Under the strict discipline of his parents, Tom [one of the boys] was "under manners". I also discovered that Tom's sister, who was three years younger than him, was doing brilliantly at school; she was a star achiever and a "teacher's pet". This fact threw a spanner in the works and suggested that "problem families" cannot, in any simple way, be blamed for children's educational failure.
Tom's "problem" had to do with "street culture" (and we may add its lacking recognition by the middle class school system?):
[I]n seeking the freedom of the street (...) he encountered gangs of older boys who rule the closely-defined territories of the street with ruthless intimidation and violence. A young boy must, then, quickly learn to withstand intimidation and, in time, learn how to be intimidating and even to enjoy violence himself.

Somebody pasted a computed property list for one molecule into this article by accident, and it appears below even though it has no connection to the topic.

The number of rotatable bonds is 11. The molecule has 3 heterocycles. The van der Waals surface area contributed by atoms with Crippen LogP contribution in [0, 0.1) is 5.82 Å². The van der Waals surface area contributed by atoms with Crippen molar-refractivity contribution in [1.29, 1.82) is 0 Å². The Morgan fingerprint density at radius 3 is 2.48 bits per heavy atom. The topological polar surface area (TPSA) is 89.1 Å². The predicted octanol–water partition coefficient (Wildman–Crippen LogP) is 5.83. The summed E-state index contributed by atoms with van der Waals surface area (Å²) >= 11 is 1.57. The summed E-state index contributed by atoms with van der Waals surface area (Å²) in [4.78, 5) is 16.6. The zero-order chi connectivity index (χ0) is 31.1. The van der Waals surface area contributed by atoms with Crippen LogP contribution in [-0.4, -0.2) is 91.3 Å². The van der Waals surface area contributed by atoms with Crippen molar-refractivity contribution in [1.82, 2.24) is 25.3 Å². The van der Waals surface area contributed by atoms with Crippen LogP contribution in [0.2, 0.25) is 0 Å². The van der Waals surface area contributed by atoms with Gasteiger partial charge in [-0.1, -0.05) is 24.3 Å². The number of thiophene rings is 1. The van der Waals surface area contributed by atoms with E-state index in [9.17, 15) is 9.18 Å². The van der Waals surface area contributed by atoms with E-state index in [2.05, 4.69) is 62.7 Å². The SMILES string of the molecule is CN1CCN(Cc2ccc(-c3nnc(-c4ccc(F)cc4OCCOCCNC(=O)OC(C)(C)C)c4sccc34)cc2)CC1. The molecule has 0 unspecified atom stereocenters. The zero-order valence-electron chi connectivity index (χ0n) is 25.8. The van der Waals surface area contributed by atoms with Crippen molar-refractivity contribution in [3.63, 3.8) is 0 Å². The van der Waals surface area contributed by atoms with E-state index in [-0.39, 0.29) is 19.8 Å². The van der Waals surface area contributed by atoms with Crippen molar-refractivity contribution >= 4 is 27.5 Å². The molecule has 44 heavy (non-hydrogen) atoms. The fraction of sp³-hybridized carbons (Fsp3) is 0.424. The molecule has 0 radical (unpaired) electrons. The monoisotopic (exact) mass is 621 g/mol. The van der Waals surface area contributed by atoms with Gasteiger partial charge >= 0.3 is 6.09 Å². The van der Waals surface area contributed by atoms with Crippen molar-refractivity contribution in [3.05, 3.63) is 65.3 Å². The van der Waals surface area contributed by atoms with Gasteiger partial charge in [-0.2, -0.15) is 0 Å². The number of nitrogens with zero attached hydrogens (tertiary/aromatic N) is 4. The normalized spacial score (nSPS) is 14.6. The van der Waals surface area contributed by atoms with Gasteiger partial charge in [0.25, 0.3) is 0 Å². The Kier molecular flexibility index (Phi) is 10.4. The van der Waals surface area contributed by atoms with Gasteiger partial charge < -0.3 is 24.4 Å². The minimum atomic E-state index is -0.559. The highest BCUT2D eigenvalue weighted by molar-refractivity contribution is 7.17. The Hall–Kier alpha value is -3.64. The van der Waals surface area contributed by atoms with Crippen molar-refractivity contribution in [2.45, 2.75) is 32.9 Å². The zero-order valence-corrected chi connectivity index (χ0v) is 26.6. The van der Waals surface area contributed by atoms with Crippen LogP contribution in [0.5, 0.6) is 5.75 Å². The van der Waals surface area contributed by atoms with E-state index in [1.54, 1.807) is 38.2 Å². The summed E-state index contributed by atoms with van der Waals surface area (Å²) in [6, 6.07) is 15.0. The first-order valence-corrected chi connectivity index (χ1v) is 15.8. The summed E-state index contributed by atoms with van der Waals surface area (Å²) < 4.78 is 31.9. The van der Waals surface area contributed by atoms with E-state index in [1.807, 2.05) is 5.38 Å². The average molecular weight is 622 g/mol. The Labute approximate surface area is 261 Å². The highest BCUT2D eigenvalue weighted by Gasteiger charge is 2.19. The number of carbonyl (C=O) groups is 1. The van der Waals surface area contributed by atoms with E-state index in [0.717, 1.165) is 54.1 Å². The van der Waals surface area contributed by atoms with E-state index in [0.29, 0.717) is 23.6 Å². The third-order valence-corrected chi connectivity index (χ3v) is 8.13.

In this way, a young boy quickly develops a reputation of his own in relation to a particular "turf" or area and it is in the failing school, where adult authority is weak, that a boy like Tom gets to use the territory of the school as a relatively safe place to work out and to extend his influence among peers. His developing reputation makes it impossible for him to be "good" and to be seen to be doing well, learning effectively at school.
(...) [T]he more problems there are at home, the more likely a boy is to seek the freedom of the street and the company of peers to escape the stresses at home that working class or what they call "common" life places on his parents.
But why has she focused on white children, she was asked by black friends:
I explained that most of the attention in Britain is on the failure of black boys, but when the statistics are examined, white working-class boys are, in some boroughs, doing worst of all and in terms of national averages are faring only slightly better than black boys. This information caused surprise.
I suggested that part of the problem when we talk about black boys in Britain is that we tend to focus on their race, their ethnicity and their cultural background. (...) When we look at the failure of working-class white boys, however, what is emphasised about them is their social class position.